PGA Groundskeeper Training

By M.L. Rose

Groundskeepers serve a valuable role for golf courses by performing a variety of important tasks that go beyond cutting grass. A high school diploma may be all that’s necessary to gain a job as an assistant groundskeeper at many courses, but prospective groundskeepers also can receive extensive PGA-approved training at a number of U.S. colleges and universities.

Groundskeeping Duties

An assistant groundskeeper at a public course will have very different responsibilities than the head groundskeeper at an elite country club. Typical groundskeeping duties include grass and bunker maintenance, caring for flower beds and other decorative plants, trash removal, cleaning fountains or other structures, operating a variety of vehicles and making repairs to the grounds or the course’s structures.

Professional Management Program

As of 2012, there are 20 PGA-accredited universities in the United States that award degrees in golf management. Programs include groundskeeping courses, but also focus on areas such as golf course management, marketing and teaching. North Carolina State, for example, offers classes in golf course turf management and golf course architecture. At Florida Gulf Coast University, courses required for a golf management degree include Turfgrass Management Operations.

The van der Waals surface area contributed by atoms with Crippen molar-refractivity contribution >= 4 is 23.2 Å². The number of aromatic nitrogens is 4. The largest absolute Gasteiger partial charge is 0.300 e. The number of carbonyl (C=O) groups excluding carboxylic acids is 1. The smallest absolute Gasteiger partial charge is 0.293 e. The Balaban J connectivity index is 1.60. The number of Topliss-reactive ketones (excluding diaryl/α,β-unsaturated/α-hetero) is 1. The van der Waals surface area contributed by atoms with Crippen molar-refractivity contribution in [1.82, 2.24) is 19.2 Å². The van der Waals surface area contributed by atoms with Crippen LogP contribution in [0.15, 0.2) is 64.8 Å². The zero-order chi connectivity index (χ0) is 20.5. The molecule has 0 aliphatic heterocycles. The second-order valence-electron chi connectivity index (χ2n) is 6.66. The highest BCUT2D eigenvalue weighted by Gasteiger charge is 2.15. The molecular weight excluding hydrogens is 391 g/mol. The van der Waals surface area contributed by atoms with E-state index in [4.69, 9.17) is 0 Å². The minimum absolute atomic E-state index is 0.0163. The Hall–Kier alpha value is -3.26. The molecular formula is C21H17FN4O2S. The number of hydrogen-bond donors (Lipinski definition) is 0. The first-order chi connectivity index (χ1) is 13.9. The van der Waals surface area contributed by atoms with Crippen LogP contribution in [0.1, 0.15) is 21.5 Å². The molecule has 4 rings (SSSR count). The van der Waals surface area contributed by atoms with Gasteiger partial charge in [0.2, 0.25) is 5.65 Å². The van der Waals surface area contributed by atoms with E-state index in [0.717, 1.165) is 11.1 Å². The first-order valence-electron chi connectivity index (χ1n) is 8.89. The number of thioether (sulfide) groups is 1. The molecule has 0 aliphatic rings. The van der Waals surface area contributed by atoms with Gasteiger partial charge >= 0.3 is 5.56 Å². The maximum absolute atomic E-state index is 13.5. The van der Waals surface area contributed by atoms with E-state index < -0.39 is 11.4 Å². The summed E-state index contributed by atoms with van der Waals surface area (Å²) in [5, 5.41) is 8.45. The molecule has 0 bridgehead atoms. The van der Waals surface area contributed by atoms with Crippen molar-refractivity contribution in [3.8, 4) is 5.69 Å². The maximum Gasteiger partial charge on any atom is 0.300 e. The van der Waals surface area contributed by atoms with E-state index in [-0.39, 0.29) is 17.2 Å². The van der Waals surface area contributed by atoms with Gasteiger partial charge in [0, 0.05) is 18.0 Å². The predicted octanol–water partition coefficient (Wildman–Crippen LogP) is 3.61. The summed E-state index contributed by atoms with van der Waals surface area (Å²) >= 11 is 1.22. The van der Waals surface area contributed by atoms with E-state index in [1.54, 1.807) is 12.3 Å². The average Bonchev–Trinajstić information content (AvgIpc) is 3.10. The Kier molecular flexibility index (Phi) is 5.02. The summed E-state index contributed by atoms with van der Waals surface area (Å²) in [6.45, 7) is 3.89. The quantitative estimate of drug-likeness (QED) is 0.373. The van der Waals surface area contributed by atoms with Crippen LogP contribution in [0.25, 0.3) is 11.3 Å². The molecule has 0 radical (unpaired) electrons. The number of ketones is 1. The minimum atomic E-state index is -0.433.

Turfgrass Management

Aspiring groundskeepers looking for a more focused curriculum can pursue a degree in turfgrass management or turfgrass science. Penn State University, for example, offers everything from a 15-credit Turfgrass Management Certificate to a Master of Professional Studies in Turfgrass Management, which requires an undergraduate degree plus 30 additional credits. Turfgrass Management Certificate program courses at Penn State include Turfgrass Insect Pest Management, Turf and Ornamental Weed Control and Case Studies in Turfgrass Management.

PGA Tour Staff

PGA Tour agronomists visit courses about eight to 10 weeks before a tour event and work with the local groundskeepers to prepare the course for tournament play. PGA Tour agronomists typically have degrees in agronomy or turf grass management. For example, the PGA Tour’s Director of Competitions Agronomy (as of 2012) held a Bachelor of Science degree in Agronomy from Michigan State University and a Master of Science degree in Agronomy from Texas A&M.

About the Author

M.L. Rose has worked as a print and online journalist for more than 20 years. He has contributed to a variety of national and local publications, specializing in sports writing. Rose holds a B.A. in communications.

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